But no matter how powerful these machines become, they may never develop true intelligence if we continue to rely on conventional computing technology. According to the authors of a paper published in the journal Physical Review X last July, however, adding a dash of quantum mechanics could do the trick.

The problem lies in part with the step-by-step processes that limit conventional artificial intelligence learning algorithms. The authors of the paper equate it with classical random walk searches. Random walks are sometimes described as being like the stumbling of a drunk person - each step is about the same size, but the direction of the steps are random. Random walkers can cover a lot of territory, and an artificial intelligence system that explores various problems with random walk learning algorithms can eventually learn new behaviors, but it takes a long time.

Quantum walks, on the other hand, describe a walker who doesn't exist at one spot at a time, but instead is distributed over many locations with varying probability of being at any one of them. Instead of taking a random step to the left or right for example, the quantum walker has taken both steps. There is some probability that you will find the walker in one place or the other, but until you make a measurement the walker exists in both.

Compared with a random walk, quantum random walks are much, much faster ways to get around. To the extent that learning is like taking a walk, quantum walks are a much faster way to learn.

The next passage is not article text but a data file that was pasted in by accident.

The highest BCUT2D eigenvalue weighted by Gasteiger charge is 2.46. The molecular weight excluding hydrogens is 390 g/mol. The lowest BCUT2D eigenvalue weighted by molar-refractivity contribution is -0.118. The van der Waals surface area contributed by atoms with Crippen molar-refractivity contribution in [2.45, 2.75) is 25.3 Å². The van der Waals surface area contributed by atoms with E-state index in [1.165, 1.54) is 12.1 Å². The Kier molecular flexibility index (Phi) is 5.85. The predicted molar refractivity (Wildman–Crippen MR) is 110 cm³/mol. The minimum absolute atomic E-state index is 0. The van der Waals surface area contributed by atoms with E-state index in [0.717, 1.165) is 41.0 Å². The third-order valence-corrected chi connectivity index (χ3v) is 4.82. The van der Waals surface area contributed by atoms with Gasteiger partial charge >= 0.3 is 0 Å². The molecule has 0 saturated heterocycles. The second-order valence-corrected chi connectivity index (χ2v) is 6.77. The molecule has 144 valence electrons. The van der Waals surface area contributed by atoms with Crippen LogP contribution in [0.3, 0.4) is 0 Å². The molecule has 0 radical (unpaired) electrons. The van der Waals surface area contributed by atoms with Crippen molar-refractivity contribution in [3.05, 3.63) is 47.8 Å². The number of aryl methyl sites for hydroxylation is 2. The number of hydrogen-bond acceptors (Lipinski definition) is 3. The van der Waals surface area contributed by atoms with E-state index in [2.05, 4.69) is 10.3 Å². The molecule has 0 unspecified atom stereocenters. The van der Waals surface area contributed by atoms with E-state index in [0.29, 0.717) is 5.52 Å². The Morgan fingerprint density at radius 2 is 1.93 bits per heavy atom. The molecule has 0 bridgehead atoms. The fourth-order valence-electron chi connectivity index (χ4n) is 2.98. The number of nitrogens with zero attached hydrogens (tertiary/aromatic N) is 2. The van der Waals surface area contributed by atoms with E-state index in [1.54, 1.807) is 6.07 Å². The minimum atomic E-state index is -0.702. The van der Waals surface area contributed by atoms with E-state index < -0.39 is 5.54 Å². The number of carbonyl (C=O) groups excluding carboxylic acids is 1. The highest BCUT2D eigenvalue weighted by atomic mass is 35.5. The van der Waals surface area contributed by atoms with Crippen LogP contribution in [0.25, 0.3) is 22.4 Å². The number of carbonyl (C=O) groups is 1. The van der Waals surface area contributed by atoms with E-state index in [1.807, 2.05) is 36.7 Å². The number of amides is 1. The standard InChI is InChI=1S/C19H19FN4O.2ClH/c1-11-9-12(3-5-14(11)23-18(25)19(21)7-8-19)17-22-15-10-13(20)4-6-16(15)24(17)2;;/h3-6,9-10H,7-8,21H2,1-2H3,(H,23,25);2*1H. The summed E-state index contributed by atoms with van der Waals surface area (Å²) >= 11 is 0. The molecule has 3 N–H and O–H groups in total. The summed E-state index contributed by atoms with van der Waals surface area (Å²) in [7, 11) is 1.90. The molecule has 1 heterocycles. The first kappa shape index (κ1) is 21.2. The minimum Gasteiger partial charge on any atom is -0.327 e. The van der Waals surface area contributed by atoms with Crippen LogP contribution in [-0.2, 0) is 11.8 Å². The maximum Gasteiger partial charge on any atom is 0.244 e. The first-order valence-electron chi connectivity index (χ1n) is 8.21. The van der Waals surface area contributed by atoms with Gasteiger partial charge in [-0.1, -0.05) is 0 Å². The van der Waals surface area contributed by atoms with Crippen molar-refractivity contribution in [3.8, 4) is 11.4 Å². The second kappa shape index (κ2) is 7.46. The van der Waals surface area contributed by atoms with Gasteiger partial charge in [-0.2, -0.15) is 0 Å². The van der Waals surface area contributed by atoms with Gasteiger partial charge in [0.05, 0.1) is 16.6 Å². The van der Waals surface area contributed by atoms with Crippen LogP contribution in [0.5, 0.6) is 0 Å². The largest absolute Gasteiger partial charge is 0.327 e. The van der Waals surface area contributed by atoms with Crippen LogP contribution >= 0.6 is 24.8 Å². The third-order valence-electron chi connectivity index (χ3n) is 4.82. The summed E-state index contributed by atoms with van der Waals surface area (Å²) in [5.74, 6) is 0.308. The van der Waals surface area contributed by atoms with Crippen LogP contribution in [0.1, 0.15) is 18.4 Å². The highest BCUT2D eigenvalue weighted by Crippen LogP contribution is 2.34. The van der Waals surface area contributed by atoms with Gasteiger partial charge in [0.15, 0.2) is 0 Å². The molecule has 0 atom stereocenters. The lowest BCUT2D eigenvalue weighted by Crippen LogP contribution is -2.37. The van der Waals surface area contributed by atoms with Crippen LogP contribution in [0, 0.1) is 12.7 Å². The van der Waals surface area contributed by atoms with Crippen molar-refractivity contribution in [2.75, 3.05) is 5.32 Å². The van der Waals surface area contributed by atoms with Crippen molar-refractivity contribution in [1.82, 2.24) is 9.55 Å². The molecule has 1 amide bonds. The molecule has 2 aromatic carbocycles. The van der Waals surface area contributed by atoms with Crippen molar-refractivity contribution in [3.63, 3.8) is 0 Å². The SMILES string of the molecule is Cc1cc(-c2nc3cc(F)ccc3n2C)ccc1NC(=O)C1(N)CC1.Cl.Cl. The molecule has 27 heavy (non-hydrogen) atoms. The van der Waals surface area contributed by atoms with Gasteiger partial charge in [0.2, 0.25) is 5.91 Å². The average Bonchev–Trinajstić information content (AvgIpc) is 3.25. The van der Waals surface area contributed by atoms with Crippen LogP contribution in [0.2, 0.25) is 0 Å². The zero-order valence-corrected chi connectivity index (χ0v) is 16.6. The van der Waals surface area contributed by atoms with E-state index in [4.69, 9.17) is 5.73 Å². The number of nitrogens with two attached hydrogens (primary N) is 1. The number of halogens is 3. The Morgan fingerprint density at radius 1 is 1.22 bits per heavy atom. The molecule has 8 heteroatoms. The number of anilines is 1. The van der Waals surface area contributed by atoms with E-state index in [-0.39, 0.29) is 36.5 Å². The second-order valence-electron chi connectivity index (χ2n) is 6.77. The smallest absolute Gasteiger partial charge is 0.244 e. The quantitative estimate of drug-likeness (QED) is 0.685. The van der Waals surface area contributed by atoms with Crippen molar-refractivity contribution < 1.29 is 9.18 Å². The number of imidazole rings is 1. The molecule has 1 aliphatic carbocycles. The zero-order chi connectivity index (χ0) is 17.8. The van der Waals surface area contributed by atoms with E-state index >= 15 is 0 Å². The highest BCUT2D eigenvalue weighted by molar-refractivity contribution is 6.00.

That's not to say you'd need to make a full-blown quantum computer to build a truly intelligent machine - only part of an otherwise classical computer would need to be supplemented with a bit of quantum circuitry. That's good because progress toward developing a stand-alone quantum computer has been about as slow as the progress toward artificial intelligence. Combining artificial intelligence systems with quantum circuitry could be the recipe we need to build the HAL 9000s and R. Daneel Olivaws of the future.


physicsbuzz.physicscentral.com...

So you have a quantum mind(quantum circuity) with a classical brain (classical computer).

I was recently watching a special on the Science channel called Rise of the Machines. They had these drone helicopters that would learn from each other and they had like a hive mind. So one of these drones would learn how to fly through a maze and the next drone could access the hive mind and learn what the drone learned about the maze then wiz right through it where the first drone had to take time going through the maze as it was something new to it. Again, this ads uncertainty and also increases learning. Just like we can access the internet or read a book to learn from information that another person may have learned in say Japan.

As long as we control what goes into the hive mind, then that could add a measure of safety at least for a little while. Say you have a robot that sees a human get murdered and this is uploaded to the hive. We could just erase this information before other robots could access it. Eventually, the information will expand so rapidly, we will probably have no way of controlling what information is uploaded into the hive or what quantum walks the robots take with this information.